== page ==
Hafiz (Quran)

Hafiz (/ˈhɑːfɪz/; Arabic: حافظ, romanized: ḥāfiẓ, حُفَّاظ, pl. ḥuffāẓ, حافظة f. ḥāfiẓa), literally meaning "guardian" or "memorizer", depending on the context, is a term used by Muslims for someone who has completely memorized the Quran. Hafiza is the female equivalent.[1]

Although a hafiz does not have formal authority like an aalim or a mufti, in places where the scholars are scarce, they are frequently consulted and often made an imam. Resultantly, a hafiz becomes the leader of his community and the go to for religious knowledge, counselling, and other religious disputes.

A hafiz is given great respect by the people of the community with titles such as "Hafiz Sahb" (Sir Hafiz), "Ustadh" (Teacher), "Mawlana" (Master), and occasionally Sheikh.



Hifz is the memorization of the Quran. Muslims believe that whoever memorizes the Quran and acts upon it will be rewarded and honoured greatly by Allah, as Abdullah ibn Amr narrated that the Messenger of Allah said: “It shall be said - meaning to the one who memorized the Qur'an - 'Recite, and rise up, recite (melodiously) as you would recite in the world. Indeed your rank shall be at the last Ayah you recited” (Jami` at-Tirmidhi 2914)[2]

Having memorised the Quran, the hafiz or hafiza must then ensure they do not forget it. To ensure perfect recall of all the learned verses requires constant practice.[3] The memorisation of the Quran was important to Muslims in the past and also in the present. Yearly, thousands of students master the Quran and complete the book with interpretation and also memorisation. The Quran is perhaps the only book, religious or secular, that has been memorized completely by millions of people.[4]

In Pakistan alone, Qari Hafeez Jalandhari, the general secretary of the Wafaq-ul-Madaris, which is a central board accounting for most of the religious seminaries in Pakistan, says that, in its network of madaris, "one million children have become Hafiz-e-Quran after an exam was introduced in 1982", with more than 78,000 (including 14,000 girls) every year, which he compared to the yearly output of Saudi Arabia, which is 5,000.[5]

Cultural differences

For Muslims who are attempting to memorize certain suras but are unfamiliar with the Arabic script, the ulema have made various elucidations. There are mixed opinions on the usage of romanization of Arabic due to concerns about mispronunciations, higher approval of writing systems with close consonantal and vocalic equivalents to classical Arabic or relevant and effective diacritics, and a preference for Quran tutors or recorded recitations from qaris or any device with clear audible sound storage technology, such as CDs or cassettes.[6]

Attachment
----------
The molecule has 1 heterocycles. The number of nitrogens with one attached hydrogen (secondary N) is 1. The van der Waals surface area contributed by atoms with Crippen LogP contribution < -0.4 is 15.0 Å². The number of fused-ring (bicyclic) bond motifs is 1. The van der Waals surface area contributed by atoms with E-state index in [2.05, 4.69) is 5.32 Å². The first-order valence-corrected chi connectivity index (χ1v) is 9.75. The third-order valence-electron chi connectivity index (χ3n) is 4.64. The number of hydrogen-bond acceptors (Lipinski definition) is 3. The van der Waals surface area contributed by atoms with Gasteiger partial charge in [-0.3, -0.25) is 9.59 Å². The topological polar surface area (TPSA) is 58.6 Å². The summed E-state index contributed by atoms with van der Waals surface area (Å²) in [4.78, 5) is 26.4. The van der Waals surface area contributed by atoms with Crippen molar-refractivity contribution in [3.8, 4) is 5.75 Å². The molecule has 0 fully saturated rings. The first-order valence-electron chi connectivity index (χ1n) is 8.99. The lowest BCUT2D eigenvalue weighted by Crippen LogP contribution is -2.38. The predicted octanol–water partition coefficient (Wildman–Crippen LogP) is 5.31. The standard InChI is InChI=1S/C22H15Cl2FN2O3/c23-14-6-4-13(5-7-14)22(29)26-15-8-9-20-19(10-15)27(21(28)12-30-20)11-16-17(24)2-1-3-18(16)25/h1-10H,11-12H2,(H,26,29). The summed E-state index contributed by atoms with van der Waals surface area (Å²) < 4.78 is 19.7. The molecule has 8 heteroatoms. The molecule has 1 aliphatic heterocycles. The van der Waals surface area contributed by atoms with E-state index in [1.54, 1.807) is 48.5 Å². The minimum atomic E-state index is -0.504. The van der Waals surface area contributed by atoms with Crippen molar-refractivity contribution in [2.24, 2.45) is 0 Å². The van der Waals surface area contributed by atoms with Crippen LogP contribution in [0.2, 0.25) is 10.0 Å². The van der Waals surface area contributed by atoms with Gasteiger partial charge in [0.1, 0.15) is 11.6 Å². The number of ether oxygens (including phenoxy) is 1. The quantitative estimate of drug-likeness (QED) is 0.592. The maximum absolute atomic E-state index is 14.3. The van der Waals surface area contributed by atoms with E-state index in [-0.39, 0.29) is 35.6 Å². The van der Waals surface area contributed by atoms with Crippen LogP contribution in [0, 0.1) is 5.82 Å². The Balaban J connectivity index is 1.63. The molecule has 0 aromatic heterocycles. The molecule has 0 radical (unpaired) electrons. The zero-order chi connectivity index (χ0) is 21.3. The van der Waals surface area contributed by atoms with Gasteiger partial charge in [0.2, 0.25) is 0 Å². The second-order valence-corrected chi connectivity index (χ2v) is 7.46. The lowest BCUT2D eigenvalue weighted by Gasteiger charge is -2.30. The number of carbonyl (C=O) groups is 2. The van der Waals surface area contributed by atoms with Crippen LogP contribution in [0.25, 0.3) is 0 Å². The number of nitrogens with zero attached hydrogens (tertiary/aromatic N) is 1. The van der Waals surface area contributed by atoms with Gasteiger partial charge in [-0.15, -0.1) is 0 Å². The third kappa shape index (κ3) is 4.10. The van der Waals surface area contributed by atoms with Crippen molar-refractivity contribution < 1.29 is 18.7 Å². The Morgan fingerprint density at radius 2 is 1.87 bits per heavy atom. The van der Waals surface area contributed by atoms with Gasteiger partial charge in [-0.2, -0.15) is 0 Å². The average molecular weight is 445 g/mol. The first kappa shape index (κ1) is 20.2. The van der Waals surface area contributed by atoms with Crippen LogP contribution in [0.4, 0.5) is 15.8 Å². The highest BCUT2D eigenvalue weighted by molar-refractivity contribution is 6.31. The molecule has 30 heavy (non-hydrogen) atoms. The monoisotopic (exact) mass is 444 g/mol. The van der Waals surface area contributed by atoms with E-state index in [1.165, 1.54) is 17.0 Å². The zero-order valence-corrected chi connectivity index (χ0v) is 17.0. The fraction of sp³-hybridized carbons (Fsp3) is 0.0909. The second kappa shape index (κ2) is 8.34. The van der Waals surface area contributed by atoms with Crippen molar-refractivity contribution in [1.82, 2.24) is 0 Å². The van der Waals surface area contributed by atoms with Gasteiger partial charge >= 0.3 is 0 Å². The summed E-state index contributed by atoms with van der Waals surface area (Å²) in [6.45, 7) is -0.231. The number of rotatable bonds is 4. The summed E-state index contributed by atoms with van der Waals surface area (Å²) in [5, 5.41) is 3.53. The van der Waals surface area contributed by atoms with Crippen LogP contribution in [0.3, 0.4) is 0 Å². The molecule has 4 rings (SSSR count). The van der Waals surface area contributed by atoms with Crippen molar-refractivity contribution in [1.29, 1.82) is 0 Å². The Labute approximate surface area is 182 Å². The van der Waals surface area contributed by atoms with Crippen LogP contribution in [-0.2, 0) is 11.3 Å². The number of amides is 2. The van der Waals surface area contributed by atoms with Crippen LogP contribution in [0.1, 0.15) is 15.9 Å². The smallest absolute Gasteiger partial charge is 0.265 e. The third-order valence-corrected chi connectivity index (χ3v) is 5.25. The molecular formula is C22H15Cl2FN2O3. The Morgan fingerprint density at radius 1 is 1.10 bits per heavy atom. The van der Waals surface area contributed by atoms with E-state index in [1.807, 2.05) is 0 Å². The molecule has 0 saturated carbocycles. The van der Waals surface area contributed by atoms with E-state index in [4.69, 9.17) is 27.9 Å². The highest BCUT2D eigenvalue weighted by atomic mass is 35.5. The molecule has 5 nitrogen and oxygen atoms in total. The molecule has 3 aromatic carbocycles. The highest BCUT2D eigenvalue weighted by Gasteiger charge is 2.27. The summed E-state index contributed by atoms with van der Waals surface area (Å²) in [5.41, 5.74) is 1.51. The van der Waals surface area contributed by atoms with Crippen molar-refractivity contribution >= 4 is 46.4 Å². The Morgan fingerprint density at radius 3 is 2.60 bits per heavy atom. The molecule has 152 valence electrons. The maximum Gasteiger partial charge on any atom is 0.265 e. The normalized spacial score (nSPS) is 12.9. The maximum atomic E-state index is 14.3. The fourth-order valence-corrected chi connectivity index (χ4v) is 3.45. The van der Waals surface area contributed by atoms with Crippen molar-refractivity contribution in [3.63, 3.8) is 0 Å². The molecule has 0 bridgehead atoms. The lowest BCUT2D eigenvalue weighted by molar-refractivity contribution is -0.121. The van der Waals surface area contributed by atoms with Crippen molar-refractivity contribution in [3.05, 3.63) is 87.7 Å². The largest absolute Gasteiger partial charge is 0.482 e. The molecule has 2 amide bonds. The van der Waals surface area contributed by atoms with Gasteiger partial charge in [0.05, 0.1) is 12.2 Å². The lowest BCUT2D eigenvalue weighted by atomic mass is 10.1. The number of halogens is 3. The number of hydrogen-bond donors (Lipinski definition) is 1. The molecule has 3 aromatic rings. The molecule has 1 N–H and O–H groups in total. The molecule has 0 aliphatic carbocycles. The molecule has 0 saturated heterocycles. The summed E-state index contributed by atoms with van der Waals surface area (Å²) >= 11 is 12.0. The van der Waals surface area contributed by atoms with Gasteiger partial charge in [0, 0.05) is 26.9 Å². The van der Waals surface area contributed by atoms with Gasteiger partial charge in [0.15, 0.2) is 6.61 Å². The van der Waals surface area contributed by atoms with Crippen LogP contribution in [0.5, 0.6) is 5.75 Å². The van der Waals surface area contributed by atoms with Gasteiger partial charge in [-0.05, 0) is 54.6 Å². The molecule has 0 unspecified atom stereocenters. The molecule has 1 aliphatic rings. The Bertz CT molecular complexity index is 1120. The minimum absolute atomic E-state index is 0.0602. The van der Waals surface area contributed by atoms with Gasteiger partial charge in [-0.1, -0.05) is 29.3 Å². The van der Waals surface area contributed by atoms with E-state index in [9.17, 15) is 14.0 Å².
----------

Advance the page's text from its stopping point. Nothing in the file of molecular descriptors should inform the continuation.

Keeping the Quran memorized has always been a challenging and, at the same time, important issue in Muslim countries. In Iran, according to Resolution 573 of the Supreme Council of the Cultural Revolution, there is at least one specialized examination of the preservation of the Quran each year, according to specific criteria. The reviewer of this evaluation is Dar al-Qur'an al-Karim, a subsidiary of the Islamic Advertising Organization. According to Article 5 of the above Decree, holders of specialized qualifications for memorizing the Quran will enjoy the benefits of one to five art degrees, subject to the approval of the 547th session of the Supreme Council for Cultural Revolution. Therefore, the approval of the Qualification Degrees 1 to 5 of the Quran are in line with the Doctoral, Master's, Bachelor, Associate's Diploma and Diploma degrees, respectively.[7]

Notable persons

See also


  1. Ludwig W. Adamec (2009), Historical Dictionary of Islam, pp.113-114. Scarecrow Press. ISBN 0810861615.
  2. at-Tirmidhi, Mohammad ibn Eisa; Khallyl, Abu (translator); 'Ali Za'i, Zubair (editor) (2007). ُEnglish Translation of Jami' at-Tirmidhi. Darussalam. pp. 245–246. ISBN 978-9960-9967-8-3. {{cite book}}: |first2= has generic name (help)
  3. Wajihuddin, Mohammed (22 Oct 2005). "The Messengers: Reward of the faithful". The Times of India. Retrieved 29 July 2013.
  4. William Graham (1993), Beyond the Written Word, UK: Cambridge University Press, p.80.
  5. Naya Din (10 April 2019), "Pakistan’s largest madrassa network produced 1m Hafiz-e-Quran: Qari Jalandhari", Samaa TV. Retrieved 18 April 2019.
  6. The Multiple Realities of Multilingualism, Page 159, Elka Todeva, Jasone Cenoz - 2009
  7. fa:حافظ (قرآن)
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